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The Genious of a Well Crafted Book

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Some famous writer said (I honestly can't remember who, and I couldn't find it anywhere) that she (I'm pretty sure it was a she) hates it when people call her a natural writer. Because she works so hard on every word, every sentence, every paragraph in every book. That's not natural talent; that's hard work.

I've been thinking about that because I've come to a certain point, I suspect, in my writing, in which I need to make a decision. Am I writing for fun, or am I taking this seriously? It's not a fork in the road so much as a rolling sea, a debate I've been having for two years now, but you get my drift.

Here's what got me disheartened this time: I've gone back to the fantastic book The Bell Jar. When I read last month, my first reaction was something along the lines of What's the point? Sylvia Plath already wrote about depression better and more beautifully than I ever could. Her book is so well crafted that even a seemingly insignificant event (a meal with her fellow interns) captures the essence of the whole book. Esther, the main character, is attending the dinner, and she's not sure about which spoon she should use. She writes:

"... if you do something incorrect at table with a certain arrogance, as if you knew perfectly well you were doing it properly, you can get away with it and nobody will think you are bad-mannered or poorly brought up. They will think you are original and very witty.” (p. 24).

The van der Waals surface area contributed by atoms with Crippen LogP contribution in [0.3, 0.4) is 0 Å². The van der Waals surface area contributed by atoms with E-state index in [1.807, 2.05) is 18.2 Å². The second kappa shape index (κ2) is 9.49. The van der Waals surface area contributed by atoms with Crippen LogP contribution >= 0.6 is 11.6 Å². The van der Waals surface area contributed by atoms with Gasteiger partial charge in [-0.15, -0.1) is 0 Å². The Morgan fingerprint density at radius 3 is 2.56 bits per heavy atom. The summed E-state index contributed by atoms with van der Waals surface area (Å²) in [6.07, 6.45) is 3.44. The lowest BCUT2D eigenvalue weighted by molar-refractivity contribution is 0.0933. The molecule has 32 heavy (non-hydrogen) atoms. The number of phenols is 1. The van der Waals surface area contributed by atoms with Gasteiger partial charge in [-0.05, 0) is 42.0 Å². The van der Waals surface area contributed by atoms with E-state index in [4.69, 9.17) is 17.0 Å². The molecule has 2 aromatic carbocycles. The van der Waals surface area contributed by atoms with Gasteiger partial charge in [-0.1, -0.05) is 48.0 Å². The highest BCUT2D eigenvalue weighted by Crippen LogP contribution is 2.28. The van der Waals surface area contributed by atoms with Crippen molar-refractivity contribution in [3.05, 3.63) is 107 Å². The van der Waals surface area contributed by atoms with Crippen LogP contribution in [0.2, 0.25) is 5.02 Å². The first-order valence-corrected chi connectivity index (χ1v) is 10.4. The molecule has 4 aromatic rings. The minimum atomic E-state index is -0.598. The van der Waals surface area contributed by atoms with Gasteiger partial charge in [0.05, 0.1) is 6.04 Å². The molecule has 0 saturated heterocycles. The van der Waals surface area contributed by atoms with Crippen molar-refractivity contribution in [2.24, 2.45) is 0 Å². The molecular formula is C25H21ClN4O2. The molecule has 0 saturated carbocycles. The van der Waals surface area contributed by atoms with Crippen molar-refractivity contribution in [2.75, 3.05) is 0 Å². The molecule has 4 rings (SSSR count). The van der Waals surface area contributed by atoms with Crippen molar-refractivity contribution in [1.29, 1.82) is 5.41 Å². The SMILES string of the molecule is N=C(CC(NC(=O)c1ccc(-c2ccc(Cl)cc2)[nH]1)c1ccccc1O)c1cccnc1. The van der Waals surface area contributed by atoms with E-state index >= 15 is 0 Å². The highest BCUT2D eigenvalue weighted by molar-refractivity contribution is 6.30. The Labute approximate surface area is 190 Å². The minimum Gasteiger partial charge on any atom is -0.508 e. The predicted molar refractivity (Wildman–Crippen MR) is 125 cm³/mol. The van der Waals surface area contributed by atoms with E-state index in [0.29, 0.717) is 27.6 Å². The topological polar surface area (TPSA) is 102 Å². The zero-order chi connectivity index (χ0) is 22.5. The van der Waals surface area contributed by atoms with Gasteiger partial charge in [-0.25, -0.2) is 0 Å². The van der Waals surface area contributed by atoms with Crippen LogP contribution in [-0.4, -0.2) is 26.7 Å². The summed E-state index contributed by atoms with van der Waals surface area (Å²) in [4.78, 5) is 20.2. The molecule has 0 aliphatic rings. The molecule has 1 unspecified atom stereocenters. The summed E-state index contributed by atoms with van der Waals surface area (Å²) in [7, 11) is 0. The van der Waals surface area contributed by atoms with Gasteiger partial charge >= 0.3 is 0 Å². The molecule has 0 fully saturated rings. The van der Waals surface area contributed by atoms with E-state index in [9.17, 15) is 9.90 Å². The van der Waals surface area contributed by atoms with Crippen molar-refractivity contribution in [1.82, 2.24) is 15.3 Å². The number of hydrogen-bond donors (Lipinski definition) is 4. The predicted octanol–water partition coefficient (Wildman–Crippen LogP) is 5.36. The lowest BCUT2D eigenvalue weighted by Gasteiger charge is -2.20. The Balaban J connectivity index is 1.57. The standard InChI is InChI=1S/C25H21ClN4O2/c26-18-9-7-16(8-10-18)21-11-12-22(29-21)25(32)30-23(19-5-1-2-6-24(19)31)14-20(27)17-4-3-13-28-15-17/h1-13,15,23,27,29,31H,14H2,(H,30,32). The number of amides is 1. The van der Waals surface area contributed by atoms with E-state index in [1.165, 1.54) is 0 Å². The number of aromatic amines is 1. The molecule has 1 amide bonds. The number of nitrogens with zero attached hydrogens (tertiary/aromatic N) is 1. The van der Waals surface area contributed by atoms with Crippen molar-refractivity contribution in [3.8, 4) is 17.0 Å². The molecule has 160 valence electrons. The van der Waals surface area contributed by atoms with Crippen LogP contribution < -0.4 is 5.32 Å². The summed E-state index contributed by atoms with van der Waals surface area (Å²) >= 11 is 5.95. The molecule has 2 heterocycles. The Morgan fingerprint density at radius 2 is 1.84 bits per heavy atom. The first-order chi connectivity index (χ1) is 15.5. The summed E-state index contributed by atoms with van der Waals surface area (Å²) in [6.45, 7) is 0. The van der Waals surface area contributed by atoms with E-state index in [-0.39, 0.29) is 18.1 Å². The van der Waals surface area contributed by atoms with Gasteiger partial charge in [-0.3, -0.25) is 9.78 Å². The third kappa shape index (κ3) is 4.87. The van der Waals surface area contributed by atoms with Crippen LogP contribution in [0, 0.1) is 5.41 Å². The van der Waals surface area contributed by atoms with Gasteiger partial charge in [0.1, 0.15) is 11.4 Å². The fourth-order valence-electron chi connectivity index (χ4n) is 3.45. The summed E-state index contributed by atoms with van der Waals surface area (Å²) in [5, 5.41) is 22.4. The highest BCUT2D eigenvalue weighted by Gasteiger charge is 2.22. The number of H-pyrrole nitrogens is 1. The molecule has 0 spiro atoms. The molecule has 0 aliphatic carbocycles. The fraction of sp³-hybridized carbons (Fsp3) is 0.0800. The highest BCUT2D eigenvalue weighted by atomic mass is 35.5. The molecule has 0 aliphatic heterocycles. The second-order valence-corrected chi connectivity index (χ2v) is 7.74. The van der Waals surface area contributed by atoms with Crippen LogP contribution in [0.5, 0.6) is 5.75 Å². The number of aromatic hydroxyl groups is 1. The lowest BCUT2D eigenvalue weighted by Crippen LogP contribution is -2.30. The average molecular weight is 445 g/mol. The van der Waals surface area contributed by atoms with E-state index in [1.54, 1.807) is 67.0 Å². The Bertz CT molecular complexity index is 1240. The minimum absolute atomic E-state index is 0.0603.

Of course, she's not talking about mere table etiquette. She's talking about all of our "norms". And this sets the tone for her clash with society's norms for women more generally.

Now, I'm assuming Plath worked hard to get to a point where she can put this incident into the story. Make it an amusing anecdote if you're reading for fun, but a poignant statement if you're reading carefully. To find the amusing anecdote that is precisely right for this specific book and what she wants to say in it.

I'm not sure I can do it. It's like watching the Wimbledon Championships. When you don't know anything, you think, come on, how hard can it be? Then you learn a bit of the game (or the craft), and you realise that there's a lot more to it than meets the eye. You begin to appreciate the skill, the thought, the bat-quick reactions.

I wrote the first draft of The Mommy Manual as a complete novice writer but a seasoned reader. It's a bit like thinking that if you've watched enough tennis matches, you can play the game just as well. And the realisation that I'm a complete novice dawned pretty early (about four years ago). Still, I like writing. I enjoy creating characters and telling stories. What I don't particularly enjoy is the detailed work, the polishing. Both because I already know how the story ends and because I feel it's sucking the fun out of it.

Does that mean I want to keep writing as a hobby? Not even go into publishing or anything like that? I don't know. Some days I truly think the only thing publishing this book will get me is online criticism (best case scenario). And some days I think that if even one young mum reads it and feels seen, it would be all worth it. Maybe.


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